Insuring a Non-Working Spouse

Presented by Jim Linn

Have you ever considered the cost to replace a stay-at-home spouse?  According to an article on http://www.businessinsider.com/value-of-stay-at-home-moms-2013-5 that value is in excess of $100,000 per year. 

Consider the fact that the role of a stay-at-home spouse encompasses cooking, cleaning, errand running, chauffeuring and child care along with a list of additional daunting day to day tasks.  In the absence of this individual, the surviving spouse would be faced with the costs to hire someone to assume these duties.  Life insurance can provide a lump sum benefit that can provide the needed income to cover these costs.  Even though the non-working spouse does not receive a pay check there is still value in what they do and insurance carriers recognize that.  The amount of life insurance that can be placed on a non-working spouse varies by carrier and is anywhere from half of the working spouses amount of coverage up to 100% of the working spouses coverage.  As you meet with families that have a non-working spouse be sure to educate your clients on the value of a non-working spouse.  As always, your life marketing managers are here to assist with any questions you may have.  You can reach them at 1-800-397-9999.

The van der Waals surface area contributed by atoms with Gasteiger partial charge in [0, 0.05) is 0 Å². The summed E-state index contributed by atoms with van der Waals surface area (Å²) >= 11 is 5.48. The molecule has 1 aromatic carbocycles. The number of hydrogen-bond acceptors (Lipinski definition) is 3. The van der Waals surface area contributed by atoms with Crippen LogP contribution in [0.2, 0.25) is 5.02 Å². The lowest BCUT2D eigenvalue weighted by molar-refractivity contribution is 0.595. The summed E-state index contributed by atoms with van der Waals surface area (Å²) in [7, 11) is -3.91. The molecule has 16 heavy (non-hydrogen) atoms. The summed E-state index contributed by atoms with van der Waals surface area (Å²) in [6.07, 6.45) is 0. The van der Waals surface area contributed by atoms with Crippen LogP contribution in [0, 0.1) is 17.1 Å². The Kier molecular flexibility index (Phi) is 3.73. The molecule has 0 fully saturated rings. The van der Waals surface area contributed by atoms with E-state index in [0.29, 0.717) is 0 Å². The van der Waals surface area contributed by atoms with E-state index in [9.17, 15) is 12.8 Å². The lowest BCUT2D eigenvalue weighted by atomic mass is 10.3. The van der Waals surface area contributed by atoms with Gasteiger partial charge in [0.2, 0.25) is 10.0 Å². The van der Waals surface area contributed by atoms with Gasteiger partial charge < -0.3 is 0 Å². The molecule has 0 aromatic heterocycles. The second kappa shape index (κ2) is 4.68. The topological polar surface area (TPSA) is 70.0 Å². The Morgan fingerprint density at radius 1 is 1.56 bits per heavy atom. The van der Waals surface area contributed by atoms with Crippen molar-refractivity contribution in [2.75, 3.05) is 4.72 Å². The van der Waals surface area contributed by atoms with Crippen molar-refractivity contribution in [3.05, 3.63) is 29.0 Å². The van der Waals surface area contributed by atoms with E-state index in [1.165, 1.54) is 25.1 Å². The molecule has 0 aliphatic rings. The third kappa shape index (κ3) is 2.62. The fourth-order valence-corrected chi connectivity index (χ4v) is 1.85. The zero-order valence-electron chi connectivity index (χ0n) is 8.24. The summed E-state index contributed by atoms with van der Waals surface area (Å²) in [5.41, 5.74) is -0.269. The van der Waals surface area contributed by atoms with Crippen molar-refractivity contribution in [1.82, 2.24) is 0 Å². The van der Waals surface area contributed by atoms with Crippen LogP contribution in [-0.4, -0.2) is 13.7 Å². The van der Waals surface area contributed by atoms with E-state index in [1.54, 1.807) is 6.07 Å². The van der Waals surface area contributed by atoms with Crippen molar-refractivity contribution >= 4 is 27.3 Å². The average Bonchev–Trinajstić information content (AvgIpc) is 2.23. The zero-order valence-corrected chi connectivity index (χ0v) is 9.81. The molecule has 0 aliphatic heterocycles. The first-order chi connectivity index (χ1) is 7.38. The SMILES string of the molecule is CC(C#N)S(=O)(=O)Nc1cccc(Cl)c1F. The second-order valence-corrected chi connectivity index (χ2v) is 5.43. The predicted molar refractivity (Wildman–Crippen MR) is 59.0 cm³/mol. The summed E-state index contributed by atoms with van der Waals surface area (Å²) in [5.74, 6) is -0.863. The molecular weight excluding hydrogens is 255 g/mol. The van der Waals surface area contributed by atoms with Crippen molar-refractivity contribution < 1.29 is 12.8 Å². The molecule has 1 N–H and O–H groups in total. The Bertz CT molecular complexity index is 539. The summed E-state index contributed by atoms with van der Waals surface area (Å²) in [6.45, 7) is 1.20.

Protection for the stay-at-home spouse?

Presented by Donna Ries

 

Few carriers allow disability income insurance protection for the homemaker due to lack of income.  Another alternative to consider is a critical illness plan.

In the case of a major event such as cancer, heart attack or stroke, a lump sum payment may help the family cope with such a situation.  To qualify for critical illness, there is typically limited income restrictions, limited occupational analysis and an easy solution to a huge potential financial burden on the family.

The hidden cost of major health crisis is something we don’t give much thought to.  Transportation, housing and time off of work all become big issues if care is being received away from where a person lives.  Health insurance policies don’t pay for the non-medical cost of care.

“Cancer, heart attacks and strokes happen at all ages and most people are not prepared for either the emotional or financial cost,” explains Jesse Slome, Executive Director of the Industry Trade Organization.  “Nearly two-thirds of U.S. bankruptcies are the result of medical expenses and 78 percent of those filing for bankruptcy had health insurance when they were first diagnosed.”

A lump sum payment may be the answer to help the affected spouse to concentrate on recovery.  Your Financial Brokerage marketer is here to help you place more of this business.  Give us a call today at 800-397-9999 to discuss the plans available.